Last week Google flexed its augmented tech muscles with the dramatic sky-diving demonstration of Project Glass at Google I/O 2012. Attendees were given the option of ordering a pair of the glasses for $1,500, so that developers could take them away and come up with inventive and creative uses for them. With the hype surrounding the glasses you’d be forgiven for thinking that they were the only wearable computing coming to the market. But they’re not, as plenty more are working their way to an online retailer near you soon.
And with these new types of products—these computers we can wear—we’ll be entering another phase of our digital journey, a phase where the tech goes from being something noticeable, and in some cases cumbersome, to something which will slip quietly into the background, integrated into our clothes and the objects that surround us. This is the world of ubiquitous computing and wearable technology. It’s a world that’s been explored in R&D labs across the world for some time, but now it’s beginning to hit the consumer market where the real impact will be felt.
The first consumer iterations of these products are coming our way with tech like the Google glasses and, sure, they might be too expensive and not look too great for the fashion conscious. But give it a few years and they’ll become cheaper and sleeker, eventually evolving into an AR contact lens.
So, in preparation for this new wearable tech world, here’s a list of some devices that could well change our lives—just like smartphones, iPads, and all those other devices you can’t live without.
We’re all well aware of this product and if they do it right it could be as revolutionary for computing as the iPhone was. Google’s ambitions for it include people being able to see the world through your eyes via image and streaming video and also—which is probably the most important one for most of us—providing you with the functionality of a smartphone but through glasses.
One area wearable tech could have an impact is exercise, syncing up devices and crunching and analyzing data. The Nike+ FuelBand measures your activity throughout the day, tracks your steps, and notes how many calories you burn, then syncs the data to your iPhone. It’s also a watch.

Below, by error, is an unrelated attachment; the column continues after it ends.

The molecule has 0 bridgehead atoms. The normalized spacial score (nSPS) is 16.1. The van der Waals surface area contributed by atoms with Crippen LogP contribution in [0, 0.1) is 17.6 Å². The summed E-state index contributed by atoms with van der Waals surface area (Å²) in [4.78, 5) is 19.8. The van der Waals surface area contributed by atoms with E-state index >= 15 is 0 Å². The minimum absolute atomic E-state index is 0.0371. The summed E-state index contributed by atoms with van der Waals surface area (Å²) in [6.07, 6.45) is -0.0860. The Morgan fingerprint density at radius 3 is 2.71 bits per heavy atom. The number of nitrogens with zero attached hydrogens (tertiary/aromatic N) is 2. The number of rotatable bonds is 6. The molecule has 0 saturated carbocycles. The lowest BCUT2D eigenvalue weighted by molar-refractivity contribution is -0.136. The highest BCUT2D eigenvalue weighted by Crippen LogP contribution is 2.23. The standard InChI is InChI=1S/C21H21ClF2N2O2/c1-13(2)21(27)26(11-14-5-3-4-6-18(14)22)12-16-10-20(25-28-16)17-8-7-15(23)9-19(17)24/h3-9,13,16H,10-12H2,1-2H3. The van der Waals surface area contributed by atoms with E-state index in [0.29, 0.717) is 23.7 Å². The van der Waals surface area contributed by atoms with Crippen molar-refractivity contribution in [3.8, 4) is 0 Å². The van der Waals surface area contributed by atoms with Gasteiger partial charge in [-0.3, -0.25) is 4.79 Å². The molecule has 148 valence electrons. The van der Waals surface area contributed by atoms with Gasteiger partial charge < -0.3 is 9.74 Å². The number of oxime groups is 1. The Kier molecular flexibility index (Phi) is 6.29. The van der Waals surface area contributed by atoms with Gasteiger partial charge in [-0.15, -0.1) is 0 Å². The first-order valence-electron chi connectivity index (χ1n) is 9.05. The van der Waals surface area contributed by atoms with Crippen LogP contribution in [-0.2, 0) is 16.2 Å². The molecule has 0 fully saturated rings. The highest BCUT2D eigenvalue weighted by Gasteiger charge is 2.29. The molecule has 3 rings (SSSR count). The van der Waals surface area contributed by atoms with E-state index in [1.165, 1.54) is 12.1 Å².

This project involves air-purifying clothes covered in a spray-on nanotechnology that sucks pollutants from the air and turns them into something more benign. It’s the brainchild of fashion professor Helen Storey and chemist Tony Ryan (above) and can transform the toxic greenhouse gas nitrous oxide into water soluble nitrate. The more people that wear the product the more it can impact a local environment.
Pebble raised over ten times its Kickstarter goal, and it’s a smartwatch that runs apps and also connects wirelessly with an iPhone or Android device via Bluetooth. It’s small, lightweight, has a high-res e-paper display, and a three-axis accelerometer. It can monitor pace and distance for runners or cyclists, and you can also check messages and control music on your phone. It has a seven-day battery life.
These are the inevitable goal for products like the Google glasses, moving from bulky spectacles to imperceptible contact lens to read text, check emails, and augment your vision with Terminator-style info or augmented sculptures and artworks. You could also wear them to play video games. The technology was trialled at the University of Washington in Seattle, and currently they’re safe and feasible, but lacking a good power source and only have a single-pixel display. But give it a few years.
This is another Kickstarter project that smashed its funding goal. The shirt, from Ministry of Supply, uses NASA Spacesuit technology to regulate body temperature using “phase change material” that keeps you sweat-free. The shirt absorbs and releases heat and takes it away from your body. It’s also anti-odor and wrinkle-free.
Originally developed by researchers at the University of Illinois and Princeton University to remotely monitor patients in a more unobtrusive manner, these stretchy wireless electronics can be stuck onto the skin so your body becomes just another part of the network. The electronics are very thin silicon chips sandwiched between two protective layers of polyimide, a type of polymer, and the uses for them are only just beginning to be explored.
8. Wearable Gestural Interfaces
These wearable gestural interfaces—much like the OmniTouch—are in development from both Microsoft and MIT’s Pattie Maes and Pranav Mistry with SixthSense. Both devices augment the physical world by projecting digital information which can then be interacted with using hand gestures. Both are fairly bulky but they’re only going to become more refined.